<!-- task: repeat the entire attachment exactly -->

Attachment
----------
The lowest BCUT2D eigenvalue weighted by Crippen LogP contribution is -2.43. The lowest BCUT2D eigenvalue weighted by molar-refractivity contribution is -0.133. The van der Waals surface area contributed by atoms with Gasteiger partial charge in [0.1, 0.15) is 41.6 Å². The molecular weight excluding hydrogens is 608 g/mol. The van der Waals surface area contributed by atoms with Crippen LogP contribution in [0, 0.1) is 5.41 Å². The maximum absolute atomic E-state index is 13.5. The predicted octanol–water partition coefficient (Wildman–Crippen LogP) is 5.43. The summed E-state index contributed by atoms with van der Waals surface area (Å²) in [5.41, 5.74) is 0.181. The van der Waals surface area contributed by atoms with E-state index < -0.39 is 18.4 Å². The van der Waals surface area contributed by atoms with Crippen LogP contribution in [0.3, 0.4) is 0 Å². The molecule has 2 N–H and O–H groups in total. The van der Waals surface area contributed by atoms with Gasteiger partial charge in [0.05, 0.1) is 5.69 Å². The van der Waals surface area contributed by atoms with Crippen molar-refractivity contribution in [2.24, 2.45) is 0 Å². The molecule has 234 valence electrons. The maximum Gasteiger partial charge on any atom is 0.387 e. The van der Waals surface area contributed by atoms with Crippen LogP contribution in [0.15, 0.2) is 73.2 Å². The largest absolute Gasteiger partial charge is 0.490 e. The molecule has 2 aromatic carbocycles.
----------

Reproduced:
The lowest BCUT2D eigenvalue weighted by Crippen LogP contribution is -2.43. The lowest BCUT2D eigenvalue weighted by molar-refractivity contribution is -0.133. The van der Waals surface area contributed by atoms with Gasteiger partial charge in [0.1, 0.15) is 41.6 Å². The molecular weight excluding hydrogens is 608 g/mol. The van der Waals surface area contributed by atoms with Crippen LogP contribution in [0, 0.1) is 5.41 Å². The maximum absolute atomic E-state index is 13.5. The predicted octanol–water partition coefficient (Wildman–Crippen LogP) is 5.43. The summed E-state index contributed by atoms with van der Waals surface area (Å²) in [5.41, 5.74) is 0.181. The van der Waals surface area contributed by atoms with E-state index < -0.39 is 18.4 Å². The van der Waals surface area contributed by atoms with Crippen LogP contribution in [0.3, 0.4) is 0 Å². The molecule has 2 N–H and O–H groups in total. The van der Waals surface area contributed by atoms with Gasteiger partial charge in [0.05, 0.1) is 5.69 Å². The van der Waals surface area contributed by atoms with Crippen molar-refractivity contribution in [2.24, 2.45) is 0 Å². The molecule has 234 valence electrons. The maximum Gasteiger partial charge on any atom is 0.387 e. The van der Waals surface area contributed by atoms with Crippen LogP contribution in [0.15, 0.2) is 73.2 Å². The largest absolute Gasteiger partial charge is 0.490 e. The molecule has 2 aromatic carbocycles.